job and in the community. The book also includes
memorable sketches of--and well deserved tributes
to--strike activists like Michigan Journalism Hall of
Famer Susan Watson, a Free Press features writer fired
for participating in civil disobedience at the News
building on Labor Day weekend in 1996; Barb Ingalls, an
auto worker's wife, who "had never been very involved
in her own union before the strike," but then became a
leader in community-labor outreach around the country
(work she continues today for anti-war and
labor-religion coalitions in Detroit); and Teamster
organizer Mike Zielinksi, who enlisted fifty locked-out
or fired union members in a Workers Justice Committee
that functioned as a "flying squad that could be
mobilized on short notice for any kind of action." (In
1999, Zielinksi was fired himself when, according to
Rhomberg, newly elected Teamster president James R.
Hoffa decided "to clean house of supporters of his
predecessor, Ron Carey, and bring the Detroit struggle
to an end.")

And, finally, there is mailroom worker Ben Solomon, who
we meet at the beginning and end of the book. Bloodied
but not bowed, he won a rare $2.5 million court
judgment against the Detroit newspapers and their
municipal government allies for conspiring to deprive
him and other strikers of their constitutional rights.
During a heavy-handed crackdown on mass picketing at a
printing plant in Sterling Heights, Michigan, Solomon
was pepper-sprayed, clubbed, then maced again and
jailed without treatment, in a shocking display of the
police brutality experienced, to a lesser degree, by
many other strikers.

Rhomberg's modern-day tale of worker solidarity and
personal transformation is no less dramatic or colorful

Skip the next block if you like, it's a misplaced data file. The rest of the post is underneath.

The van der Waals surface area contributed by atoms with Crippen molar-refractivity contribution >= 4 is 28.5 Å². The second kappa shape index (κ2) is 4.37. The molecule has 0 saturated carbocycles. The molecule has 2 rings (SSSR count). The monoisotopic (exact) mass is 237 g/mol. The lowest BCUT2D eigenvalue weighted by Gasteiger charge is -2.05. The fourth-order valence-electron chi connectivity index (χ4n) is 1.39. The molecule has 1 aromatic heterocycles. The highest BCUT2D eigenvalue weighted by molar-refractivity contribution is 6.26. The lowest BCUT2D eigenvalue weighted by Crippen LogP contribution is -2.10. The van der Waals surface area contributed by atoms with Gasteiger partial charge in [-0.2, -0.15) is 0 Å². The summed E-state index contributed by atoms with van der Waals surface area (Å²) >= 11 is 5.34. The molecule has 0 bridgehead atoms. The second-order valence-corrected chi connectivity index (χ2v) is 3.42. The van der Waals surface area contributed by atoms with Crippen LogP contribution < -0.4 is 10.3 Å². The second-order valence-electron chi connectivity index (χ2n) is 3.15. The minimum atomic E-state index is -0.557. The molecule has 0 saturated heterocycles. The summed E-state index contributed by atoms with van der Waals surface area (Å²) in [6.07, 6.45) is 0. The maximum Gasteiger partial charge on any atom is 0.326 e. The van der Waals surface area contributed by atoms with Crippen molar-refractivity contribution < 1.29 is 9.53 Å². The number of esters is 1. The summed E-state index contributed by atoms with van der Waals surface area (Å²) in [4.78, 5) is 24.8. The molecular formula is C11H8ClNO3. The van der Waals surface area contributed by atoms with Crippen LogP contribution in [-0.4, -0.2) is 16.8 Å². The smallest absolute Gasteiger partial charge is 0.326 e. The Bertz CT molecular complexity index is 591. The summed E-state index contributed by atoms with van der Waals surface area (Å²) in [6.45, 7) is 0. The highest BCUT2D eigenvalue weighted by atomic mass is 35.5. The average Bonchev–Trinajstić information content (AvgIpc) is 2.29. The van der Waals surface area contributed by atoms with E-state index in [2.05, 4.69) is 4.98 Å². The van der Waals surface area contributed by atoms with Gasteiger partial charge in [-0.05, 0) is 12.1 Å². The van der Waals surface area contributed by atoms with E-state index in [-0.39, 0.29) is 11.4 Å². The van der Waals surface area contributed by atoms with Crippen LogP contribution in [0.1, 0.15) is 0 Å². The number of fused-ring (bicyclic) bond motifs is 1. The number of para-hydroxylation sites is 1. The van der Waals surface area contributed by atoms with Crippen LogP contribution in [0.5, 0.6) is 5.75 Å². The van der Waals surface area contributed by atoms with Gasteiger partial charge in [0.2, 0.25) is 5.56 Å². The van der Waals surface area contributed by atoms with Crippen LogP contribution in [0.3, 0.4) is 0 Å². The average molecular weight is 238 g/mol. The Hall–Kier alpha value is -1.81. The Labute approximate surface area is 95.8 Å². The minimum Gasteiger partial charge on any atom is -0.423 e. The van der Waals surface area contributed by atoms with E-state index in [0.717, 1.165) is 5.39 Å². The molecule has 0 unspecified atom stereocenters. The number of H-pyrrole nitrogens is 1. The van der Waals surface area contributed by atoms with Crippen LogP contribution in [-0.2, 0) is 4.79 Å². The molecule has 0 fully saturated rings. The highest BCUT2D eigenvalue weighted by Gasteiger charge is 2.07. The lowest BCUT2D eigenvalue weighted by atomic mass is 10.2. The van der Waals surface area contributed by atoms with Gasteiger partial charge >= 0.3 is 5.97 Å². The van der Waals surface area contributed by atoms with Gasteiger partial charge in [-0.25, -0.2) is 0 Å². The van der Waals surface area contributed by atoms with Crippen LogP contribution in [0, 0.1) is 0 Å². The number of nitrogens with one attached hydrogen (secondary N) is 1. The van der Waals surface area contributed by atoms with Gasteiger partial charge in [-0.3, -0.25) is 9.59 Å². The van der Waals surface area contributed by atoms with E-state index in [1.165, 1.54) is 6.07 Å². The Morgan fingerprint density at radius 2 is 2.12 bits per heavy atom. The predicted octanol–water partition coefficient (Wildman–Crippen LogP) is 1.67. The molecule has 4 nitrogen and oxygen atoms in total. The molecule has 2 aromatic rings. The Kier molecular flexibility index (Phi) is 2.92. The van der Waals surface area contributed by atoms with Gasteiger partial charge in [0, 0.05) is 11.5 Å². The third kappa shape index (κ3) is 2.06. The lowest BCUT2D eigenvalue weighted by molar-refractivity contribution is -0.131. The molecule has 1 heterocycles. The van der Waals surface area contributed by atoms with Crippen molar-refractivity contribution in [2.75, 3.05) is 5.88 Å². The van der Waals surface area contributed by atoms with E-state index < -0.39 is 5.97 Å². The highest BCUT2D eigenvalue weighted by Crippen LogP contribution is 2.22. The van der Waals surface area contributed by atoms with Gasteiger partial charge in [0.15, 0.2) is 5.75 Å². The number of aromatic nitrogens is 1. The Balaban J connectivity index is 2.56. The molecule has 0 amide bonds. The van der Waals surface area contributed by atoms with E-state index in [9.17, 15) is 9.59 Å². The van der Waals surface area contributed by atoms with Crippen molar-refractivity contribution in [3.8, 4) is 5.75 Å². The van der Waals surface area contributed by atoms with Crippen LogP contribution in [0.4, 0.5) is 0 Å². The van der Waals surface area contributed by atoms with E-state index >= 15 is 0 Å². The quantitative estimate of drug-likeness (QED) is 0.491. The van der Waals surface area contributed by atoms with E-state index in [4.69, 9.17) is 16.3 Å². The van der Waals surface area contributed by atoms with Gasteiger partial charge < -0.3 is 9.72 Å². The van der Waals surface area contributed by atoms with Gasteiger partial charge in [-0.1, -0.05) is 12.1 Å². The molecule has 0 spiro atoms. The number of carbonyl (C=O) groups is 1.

than the storyline of the musical Newsies. Mixing
fiction with a few facts about an actual strike a
century ago, Newsies has become a hugely popular NYC
stage production. It pits Manhattan newsboys against
Joseph Pulitzer, a publishing magnate who unilaterally
cuts their pay by raising the wholesale cost of their
papers. In the course of their work stoppage, the
strikers face beatings and arrests by the cops, suffer
divisions within their own ranks due to leadership
wavering, but succeed in launching a strike paper and
gaining the support of their counterparts elsewhere.
That labor unity, plus the friendly intervention of
Governor Theodore Roosevelt, leads to a favorable
settlement with Pulitzer. The strikers reclaim their
now more fairly compensated jobs--a Hollywood ending
for sure, albeit it on Broadway (and lifted from a
twenty-year-old Disney movie by the same name).

An adaptation of The Broken Table, however, is not
likely to be seen anytime soon, on stage or screen.
Rhomberg's narrative is more complex and the denouement
of the Detroit strike nothing to sing or dance about.

Let Down by the Law